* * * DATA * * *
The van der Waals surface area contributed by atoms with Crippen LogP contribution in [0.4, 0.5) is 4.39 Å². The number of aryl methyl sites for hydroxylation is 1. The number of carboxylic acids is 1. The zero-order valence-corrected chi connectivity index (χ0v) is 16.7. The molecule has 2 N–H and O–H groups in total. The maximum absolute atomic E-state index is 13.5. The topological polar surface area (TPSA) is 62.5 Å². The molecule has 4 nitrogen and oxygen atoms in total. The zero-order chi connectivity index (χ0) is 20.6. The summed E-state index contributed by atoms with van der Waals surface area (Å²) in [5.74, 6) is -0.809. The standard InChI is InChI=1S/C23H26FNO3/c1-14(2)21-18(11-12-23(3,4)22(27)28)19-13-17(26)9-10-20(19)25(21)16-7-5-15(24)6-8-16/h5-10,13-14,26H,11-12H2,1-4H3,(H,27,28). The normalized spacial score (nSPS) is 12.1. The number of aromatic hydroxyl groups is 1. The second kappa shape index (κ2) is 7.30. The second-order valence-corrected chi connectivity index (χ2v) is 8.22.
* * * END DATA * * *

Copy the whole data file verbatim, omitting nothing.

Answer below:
The van der Waals surface area contributed by atoms with Crippen LogP contribution in [0.4, 0.5) is 4.39 Å². The number of aryl methyl sites for hydroxylation is 1. The number of carboxylic acids is 1. The zero-order valence-corrected chi connectivity index (χ0v) is 16.7. The molecule has 2 N–H and O–H groups in total. The maximum absolute atomic E-state index is 13.5. The topological polar surface area (TPSA) is 62.5 Å². The molecule has 4 nitrogen and oxygen atoms in total. The zero-order chi connectivity index (χ0) is 20.6. The summed E-state index contributed by atoms with van der Waals surface area (Å²) in [5.74, 6) is -0.809. The standard InChI is InChI=1S/C23H26FNO3/c1-14(2)21-18(11-12-23(3,4)22(27)28)19-13-17(26)9-10-20(19)25(21)16-7-5-15(24)6-8-16/h5-10,13-14,26H,11-12H2,1-4H3,(H,27,28). The normalized spacial score (nSPS) is 12.1. The number of aromatic hydroxyl groups is 1. The second kappa shape index (κ2) is 7.30. The second-order valence-corrected chi connectivity index (χ2v) is 8.22.